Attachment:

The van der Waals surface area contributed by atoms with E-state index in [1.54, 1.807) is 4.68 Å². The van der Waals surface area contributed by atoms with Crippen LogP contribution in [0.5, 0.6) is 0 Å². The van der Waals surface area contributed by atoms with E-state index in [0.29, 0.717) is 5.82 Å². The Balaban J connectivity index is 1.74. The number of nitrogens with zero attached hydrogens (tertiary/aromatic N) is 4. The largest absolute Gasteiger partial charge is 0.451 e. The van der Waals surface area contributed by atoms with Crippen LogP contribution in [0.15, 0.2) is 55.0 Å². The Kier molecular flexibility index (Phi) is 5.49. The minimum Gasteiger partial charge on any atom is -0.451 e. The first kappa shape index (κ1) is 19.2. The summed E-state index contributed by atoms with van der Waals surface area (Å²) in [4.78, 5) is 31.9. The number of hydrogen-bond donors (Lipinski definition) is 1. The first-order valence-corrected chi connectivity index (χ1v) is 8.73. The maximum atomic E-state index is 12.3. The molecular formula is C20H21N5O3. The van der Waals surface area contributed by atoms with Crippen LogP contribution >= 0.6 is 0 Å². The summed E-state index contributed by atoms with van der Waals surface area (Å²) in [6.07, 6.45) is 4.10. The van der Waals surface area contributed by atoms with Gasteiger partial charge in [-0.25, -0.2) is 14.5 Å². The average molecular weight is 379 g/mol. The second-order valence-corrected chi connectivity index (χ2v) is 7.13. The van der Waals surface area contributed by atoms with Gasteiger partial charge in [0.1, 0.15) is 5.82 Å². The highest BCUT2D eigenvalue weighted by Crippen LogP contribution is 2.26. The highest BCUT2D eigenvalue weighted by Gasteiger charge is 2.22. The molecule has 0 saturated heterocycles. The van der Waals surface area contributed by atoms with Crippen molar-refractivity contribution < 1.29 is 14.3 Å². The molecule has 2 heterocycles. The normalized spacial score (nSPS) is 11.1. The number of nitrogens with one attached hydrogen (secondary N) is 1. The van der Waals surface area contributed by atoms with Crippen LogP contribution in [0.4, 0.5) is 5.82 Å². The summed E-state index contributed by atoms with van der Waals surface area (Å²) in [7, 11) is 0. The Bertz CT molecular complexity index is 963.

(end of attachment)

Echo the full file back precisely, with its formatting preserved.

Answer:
The van der Waals surface area contributed by atoms with E-state index in [1.54, 1.807) is 4.68 Å². The van der Waals surface area contributed by atoms with Crippen LogP contribution in [0.5, 0.6) is 0 Å². The van der Waals surface area contributed by atoms with E-state index in [0.29, 0.717) is 5.82 Å². The Balaban J connectivity index is 1.74. The number of nitrogens with zero attached hydrogens (tertiary/aromatic N) is 4. The largest absolute Gasteiger partial charge is 0.451 e. The van der Waals surface area contributed by atoms with Crippen LogP contribution in [0.15, 0.2) is 55.0 Å². The Kier molecular flexibility index (Phi) is 5.49. The minimum Gasteiger partial charge on any atom is -0.451 e. The first kappa shape index (κ1) is 19.2. The summed E-state index contributed by atoms with van der Waals surface area (Å²) in [4.78, 5) is 31.9. The number of hydrogen-bond donors (Lipinski definition) is 1. The first-order valence-corrected chi connectivity index (χ1v) is 8.73. The maximum atomic E-state index is 12.3. The molecular formula is C20H21N5O3. The van der Waals surface area contributed by atoms with Crippen LogP contribution >= 0.6 is 0 Å². The summed E-state index contributed by atoms with van der Waals surface area (Å²) in [6.07, 6.45) is 4.10. The van der Waals surface area contributed by atoms with Gasteiger partial charge in [-0.25, -0.2) is 14.5 Å². The average molecular weight is 379 g/mol. The second-order valence-corrected chi connectivity index (χ2v) is 7.13. The van der Waals surface area contributed by atoms with Gasteiger partial charge in [0.1, 0.15) is 5.82 Å². The highest BCUT2D eigenvalue weighted by Crippen LogP contribution is 2.26. The highest BCUT2D eigenvalue weighted by Gasteiger charge is 2.22. The molecule has 0 saturated heterocycles. The van der Waals surface area contributed by atoms with Crippen molar-refractivity contribution < 1.29 is 14.3 Å². The molecule has 2 heterocycles. The normalized spacial score (nSPS) is 11.1. The number of nitrogens with one attached hydrogen (secondary N) is 1. The van der Waals surface area contributed by atoms with Crippen LogP contribution in [0.4, 0.5) is 5.82 Å². The summed E-state index contributed by atoms with van der Waals surface area (Å²) in [7, 11) is 0. The Bertz CT molecular complexity index is 963.